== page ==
After three years of legal filings, a hearing, will take place Monday November 19, 2007 in Los Angeles, California. The hearing predeceases the U.S. District Court trial (federal jury trial) scheduled to begin in January (2008).
According to Saturday's edition (November 17, 2007) of the Los Angeles Daily News, Sugar Association officials take issue with the marketing slogan "Made from sugar, so it tastes like sugar," and "Good for the whole family,"
McNeil-PPC, Inc. is a unit of Johnson & Johnson Inc.
In the lawsuit, the Sugar Association claims that sucralose, the sweetening ingredient in Splenda, is a man-made chlorocarbon and that a complex process is required to first convert sucrose (sugar) into a number of different intermediary chemicals before using "phosgene gas - a deadly weapon used during World War II - as the chlorinating agent to yield sucralose."
The Sugar Association also alleges that despite rulings in France, Australia and New Zealand that have found Johnson & Johnson's advertising of Splenda to be deceptive, Johnson & Johnson continued advertising causing consumers to believe that Splenda was not an artificial product.
A national internet survey, conducted by the Center for Science in the Public Interest (CSPI), found that only 57 percent of Splenda users correctly believed that Splenda was an artificial sweetener. Additionally, 47 percent incorrectly believed it was a natural product. Only 8 percent of the respondents correctly believed that Splenda was made from sugar and chlorine.
According to CSPI Executive Director Michael F. Jacobson, "the sucralose in Splenda is, in fact, a synthetic chemical that contains chlorine, something that no natural sugar contains".(4) He added, ""Made from sugar," certainly sounds better than, say, "made from chlorinated hydrocarbons," or "made in a laboratory," or "fresh from the factory." Splenda's artificiality may present a marketing challenge, but that's not an excuse to confuse consumers and lead them to believe that Splenda is natural or in any way related to sugar. I hope that McNeil starts marketing Splenda honestly.
Johnson & Johnson denies misleading anyone(1) and have filed a counter-lawsuit seeking to stop the Sugar Association from making alleged false and misleading claims about Splenda.
According to McNeil-PPC, Inc., "Sucralose is manufactured using a patented multi-step process in which 3 hydrogen-oxygen groups on the sugar (sucrose) molecule are selectively replaced with 3 chlorine atoms. Because it is made from sugar, sucralose (SPLENDA® Brand Sweetener) tastes like sugar".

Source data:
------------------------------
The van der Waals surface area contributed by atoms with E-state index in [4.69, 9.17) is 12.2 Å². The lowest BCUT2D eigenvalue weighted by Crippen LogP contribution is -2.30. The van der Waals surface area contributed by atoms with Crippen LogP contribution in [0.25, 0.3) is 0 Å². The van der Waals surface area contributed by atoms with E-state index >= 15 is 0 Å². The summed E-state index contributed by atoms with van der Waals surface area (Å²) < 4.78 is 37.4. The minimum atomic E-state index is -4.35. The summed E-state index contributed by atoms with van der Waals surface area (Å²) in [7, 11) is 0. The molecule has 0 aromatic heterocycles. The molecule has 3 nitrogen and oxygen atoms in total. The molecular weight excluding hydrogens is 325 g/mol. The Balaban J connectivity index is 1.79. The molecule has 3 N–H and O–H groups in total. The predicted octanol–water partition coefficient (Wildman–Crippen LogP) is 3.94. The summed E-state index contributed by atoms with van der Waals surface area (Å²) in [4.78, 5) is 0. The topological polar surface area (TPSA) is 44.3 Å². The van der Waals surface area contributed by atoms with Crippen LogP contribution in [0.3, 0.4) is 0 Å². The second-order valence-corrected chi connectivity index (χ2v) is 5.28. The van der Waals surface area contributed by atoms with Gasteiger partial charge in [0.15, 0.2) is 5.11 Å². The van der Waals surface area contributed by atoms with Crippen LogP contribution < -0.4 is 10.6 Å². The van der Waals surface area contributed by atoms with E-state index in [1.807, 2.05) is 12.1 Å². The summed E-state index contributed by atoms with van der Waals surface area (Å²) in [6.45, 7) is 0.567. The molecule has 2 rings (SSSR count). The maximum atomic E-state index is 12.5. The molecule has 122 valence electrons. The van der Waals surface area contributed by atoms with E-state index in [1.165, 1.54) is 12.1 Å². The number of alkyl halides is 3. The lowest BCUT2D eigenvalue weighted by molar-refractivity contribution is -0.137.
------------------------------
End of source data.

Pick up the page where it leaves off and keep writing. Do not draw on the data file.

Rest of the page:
Sucralose is 600 times sweeter than sugar on average and has no calories. Although sucralose is made from table sugar, it adds no calories because it is not digested in the body. Sucralose is sold under the brand name Splenda. After reviewing more than 110 animal and human studies, the FDA approved sucralose in 1998 for use in 15 food categories, including as a tabletop sweetener and for use in products such as beverages, chewing gum, frozen desserts, fruit juices, and gelatins. In 1999, the FDA allowed sucralose as a generalpurpose sweetener in all foods. Source: FDA Consumer July/August 2006.
Facts About Phosgene
What phosgene is:
• Phosgene is a major industrial chemical used to make plastics and pesticides.
• At room temperature (70°F), phosgene is a poisonous gas.
• With cooling and pressure, phosgene gas can be converted into a liquid so that it can be shipped and stored. When liquid phosgene is released, it quickly turns into a gas that stays close to the ground and spreads rapidly.
• Phosgene itself is nonflammable (not easily ignited and burned).
Where phosgene is found and how it is used:
• Phosgene was used extensively during World War I as a choking (pulmonary) agent. Among the chemicals used in the war, phosgene was responsible for the large majority of deaths.
• Phosgene is not found naturally in the environment.
• Phosgene is used in industry to produce many other chemicals such as pesticides.
• Phosgene can be formed when chlorinated hydrocarbon compounds are exposed to high temperatures. Chlorinated hydrocarbon compounds are substances sometimes used or created in industry that contain the elements chlorine, hydrogen, and carbon.
• The vapors of chlorinated solvents exposed to high temperatures have been known to produce phosgene. Chlorinated solvents are chlorine-containing chemicals that are typically used in industrial processes to dissolve or clean other materials, such as in paint stripping, metal cleaning, and dry cleaning.